Our third principle, which again sets us apart from common industry practice, is gradual depletion. As I noted earlier, we produce our reservoirs at much lower depletion rates than most other producers.
Commentators such as energy investment banker Matthew Simmons have hypothesized that undue pressure from the United States is leading Saudi Arabia to overproduce its oil fields, which could possibly damage them.
Clearly it is an emerging cornerstone of US policy to urge major oil exporting nations such as Saudi Arabia, Russia and Venezuela to invest heavily in oil production infrastructure and to produce as much oil as possible as soon as possible. As part of this policy, and in an effort to secure new sources for the reserve-starved U.S. oil companies, I would not be surprised if the United States starts to place heavy pressure on these countries (perhaps even by means of "regime change," except in the case of nuclear-armed Russia) to privatize their national oil companies, or at the very least to permit commercial oil companies to set up production operations. Given the recent published rumor that the Saudis have wired their own oil production facilities with explosives, the United States might already be placing even more pressure on the Saudi regime than has been publicly reported. The U.S. "war on terror" may in the end be nothing more than a cipher for the use of the U.S. military against recalcitrant oil producing countries.
One hallmark of commercial oil companies is that they tend to make decisions as to capacity, production and business relationships based on the goal of maximizing shareholder value. In contrast, decision-making in national oil companies is often driven by political considerations. This is significant, because most of the world's remaining oil reserves are located in regions that are generally unfriendly to the United States and that also have nationalized oil industries that are under the political control of the state. Venezuelan leader Hugo Chavez has already threatened to stop oil shipments to the United States for political reasons that are unrelated to economics. The theocratic Iranian regime would almost certainly be willing to do the same in the event that relations with the United States continue to worsen. Even Saudi Arabia has attempted to use its oil leverage with the United States to help secure a fair peace agreement for Palestine. Although Russia has not nationalized its oil industry, the recent seizure of the Yukos oil company by the Russian government is strong evidence that it intends to exert a strong measure of sovereign control. Political considerations will therefore most likely play an important role in determining Russian oil policy as well.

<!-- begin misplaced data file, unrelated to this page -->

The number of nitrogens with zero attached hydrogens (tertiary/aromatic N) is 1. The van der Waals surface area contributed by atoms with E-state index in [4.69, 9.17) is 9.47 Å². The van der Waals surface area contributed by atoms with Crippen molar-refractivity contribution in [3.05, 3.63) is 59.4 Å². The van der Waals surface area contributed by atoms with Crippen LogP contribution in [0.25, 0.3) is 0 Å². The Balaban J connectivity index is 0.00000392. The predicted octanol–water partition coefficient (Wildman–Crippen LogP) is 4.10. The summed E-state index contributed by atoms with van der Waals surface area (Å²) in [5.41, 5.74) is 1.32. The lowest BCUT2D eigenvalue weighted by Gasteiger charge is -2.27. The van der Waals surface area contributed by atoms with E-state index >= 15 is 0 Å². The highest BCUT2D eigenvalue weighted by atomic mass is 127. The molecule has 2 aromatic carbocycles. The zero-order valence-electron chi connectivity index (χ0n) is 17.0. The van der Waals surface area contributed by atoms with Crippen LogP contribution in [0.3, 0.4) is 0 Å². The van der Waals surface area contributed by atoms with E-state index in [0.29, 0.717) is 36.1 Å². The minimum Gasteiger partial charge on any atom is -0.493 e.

In the event that global oil supply continues to fall relative to demand, it is possible that political alliances may increasingly replace the free market in determining how the available supply of crude oil will be allocated among oil importing countries. I think it is quite likely that such considerations were an important reason that the United States effected the recent "regime change" in Iraq. It is likely that this factor will loom important in its future plans for countries such as Iran and Venezuela as well. Iran has adapted to U.S. economic sanctions by developing relationships with other oil importing countries such as Japan and China. Venezuela has been warming to China as well. Iraq had close ties to France and Russia. The U.S. would certainly prefer to have governments in place in those countries that are more open to relationships with the United States.
Being locally controlled and answerable to the concerns of the local elite, national oil companies also tend to be more sensitive than commercial oil companies to environmental concerns and other "social costs" of oil production, such as working conditions and the economic effects that are wrought on the community by oil exploration and production. Ignoring for the time being the morality of such considerations, satisfying such concerns is an added expense that directly adds to the cost of oil production and inflates the price of oil.
Commercial oil companies are much more likely than national oil companies to participate in the commodity futures and derivatives markets, which helps both producers and consumers manage future risk. As more and more production becomes concentrated in countries that have nationalized their oil industries, pricing volatility may increase as well, and the ability of consumers to hedge against price increases may be diminished.